Earlier this week, I checked my inbox for the first time in a month.
I'm not talking about my email, which is unsalvageable at this point. I'm referring to the old-fashioned physical receptacle for receiving letters — remember those? After a successful pilot program in Austin, a company called Outbox, which modernizes the snail mail experience by digitizing all of it, arrived in San Francisco in February to change the way people interact with their mail. Armed with a fleet of "unpostmen," Outbox collects users' correspondence and brings it to a processing center where letters are scanned and uploaded online. Users don't ever have to interact with their mailboxes. Instead, they get an email notification when new items are available for viewing.
Launching Outbox entailed creating a postal network from scratch, said co-founders Will Davis and Evan Baehr, former classmates at Harvard Business School. "Basically, the user signs up and within about 30 seconds, we make them paperless — all their postal mail, paper correspondence now comes in an app, on the iPhone, iPad or desktop," Davis said. "As a result, the user has a painless paperless experience."
After signing up for the service, which costs $5 a month after a free month’s trial, it asks for an image of your mailbox key, if applicable. A well-lit smartphone photo is usually enough detail for Outbox to duplicate a key, but in my instance, the company sent an unpostman to retrieve and duplicate physical copies of my mailbox and building keys (the latter to reach the former).
I was initially hesitant to hand these over to a perfect stranger, but both the company and unpostman reassured me that my keys would be used only for mail retrieval and that they would be destroyed or returned upon termination of service. Once set up — either for an individual or all members of a single residence — the unpostmen swing by three days a week to pick up mail and drop off any packages at the door.
From mailbox to iPad
Inside Outbox's processing facilities in Austin and San Francisco are custom-built imaging machines designed to bring the scans to life. "It's not a flatbed scanner, but one with more 3D and more depth to it, to get the detail of that handwritten calligraphy letter inviting you to your cousin's wedding," Davis said.
Managing mail means interacting with a website, iPhone app, or (my personal favorite) a beautifully designed iPad app. Users can file letters into folders, request physical copies, or unsubscribe from junk mail. With mail on auto pilot, this is convenient for people on the road or expats who live abroad.
To save time, standard class (bulk) mail isn't scanned. This makes sense with catalogs and coupons (things I'd occasionally request), but on a few instances, these were nondescript letters. Unsure of what was inside, I'd ask for the originals. Outbox was usually right about it being junk, but I'd rather skip this process and have Outbox open and scan such letters for me.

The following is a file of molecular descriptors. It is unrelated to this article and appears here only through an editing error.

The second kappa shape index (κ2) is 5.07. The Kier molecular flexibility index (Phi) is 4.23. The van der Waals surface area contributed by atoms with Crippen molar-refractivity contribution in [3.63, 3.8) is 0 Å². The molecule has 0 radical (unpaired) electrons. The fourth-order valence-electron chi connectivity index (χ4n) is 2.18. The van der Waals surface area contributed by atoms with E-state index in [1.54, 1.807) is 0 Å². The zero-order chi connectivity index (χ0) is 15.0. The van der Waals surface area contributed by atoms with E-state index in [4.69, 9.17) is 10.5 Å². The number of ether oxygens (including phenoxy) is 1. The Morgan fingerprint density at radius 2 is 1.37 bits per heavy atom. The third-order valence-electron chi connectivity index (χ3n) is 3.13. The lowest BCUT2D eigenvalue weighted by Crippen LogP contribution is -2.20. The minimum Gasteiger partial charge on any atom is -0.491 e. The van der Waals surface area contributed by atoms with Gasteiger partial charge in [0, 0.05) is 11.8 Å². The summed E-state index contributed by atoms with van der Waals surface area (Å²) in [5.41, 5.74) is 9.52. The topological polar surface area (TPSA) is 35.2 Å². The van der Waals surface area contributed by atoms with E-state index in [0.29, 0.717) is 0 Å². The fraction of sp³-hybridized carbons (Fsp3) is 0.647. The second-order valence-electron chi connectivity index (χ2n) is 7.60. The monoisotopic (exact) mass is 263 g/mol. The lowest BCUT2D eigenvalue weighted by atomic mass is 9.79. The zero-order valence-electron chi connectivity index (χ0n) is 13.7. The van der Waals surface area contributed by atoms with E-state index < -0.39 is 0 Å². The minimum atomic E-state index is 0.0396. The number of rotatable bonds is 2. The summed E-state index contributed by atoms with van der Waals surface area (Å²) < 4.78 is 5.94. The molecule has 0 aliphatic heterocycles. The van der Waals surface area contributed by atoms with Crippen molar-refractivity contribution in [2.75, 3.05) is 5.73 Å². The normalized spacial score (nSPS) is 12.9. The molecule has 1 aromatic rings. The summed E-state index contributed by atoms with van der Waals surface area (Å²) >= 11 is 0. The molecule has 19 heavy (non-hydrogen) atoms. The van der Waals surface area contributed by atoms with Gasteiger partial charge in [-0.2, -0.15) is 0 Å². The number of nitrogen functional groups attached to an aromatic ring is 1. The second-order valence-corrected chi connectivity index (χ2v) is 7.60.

Because I opted for Outbox to collect the mail for everyone in my household, I would also get the correspondence of previous tenants. The terms of service say users eligible to use Outbox if they're 18, comply with its user agreement and have "the authority to act on behalf of other persons in [their] household." That described my home, but I certainly didn't get permission from people who used to live here. Yet in front of me were scans of their opened letters — all of it junk, in total I received 12 items that didn’t belong to current members of my household — which enters into legal gray area, since mail tampering is a federal offense.
Security was a big concern when creating Outbox, so the company put in security measures every step of the way. The unpostmen who collect mail go through stricter background checks than postal service workers, the co-founders said. Once letters are scanned, they're protected with 256-bit AES encryption. "We learned through this process that the No. 1 source of identity theft is stolen physical mail," Baehr said. Any mail that's not requested is shredded and recycled after 60 days, a recent increase from the previously set limit of 30 days. Adding to that is customer service. "Customer service is the number one reason that people are entrusting us with their most private and confidential information, so having excellent customer service like Zappos or Amazon is really important," Davis said.
In my experience — from setting up my account to closing it — representatives were friendly and helpful. As a going away present, Outbox even dropped off a T-shirt along with my keys and a handwritten note lamenting my departure (a very nice touch).
Outbox has revolutionized the way we think about and interact with mail, creating an effortless, paperless experience for users. The biggest pain with snail mail is sifting through all the rubbish to find what’s important, so it was convenient to file away and unsubscribe from junk instead of having it accumulate on my desk. Personally, though, I’ve never found fault with the mailbox — we got along just fine. It was a nice reprieve to skip this stop on my way to home, but I don't think the quality of my life was significantly improved with Outbox or hindered without.
(All images courtesy Outbox.)
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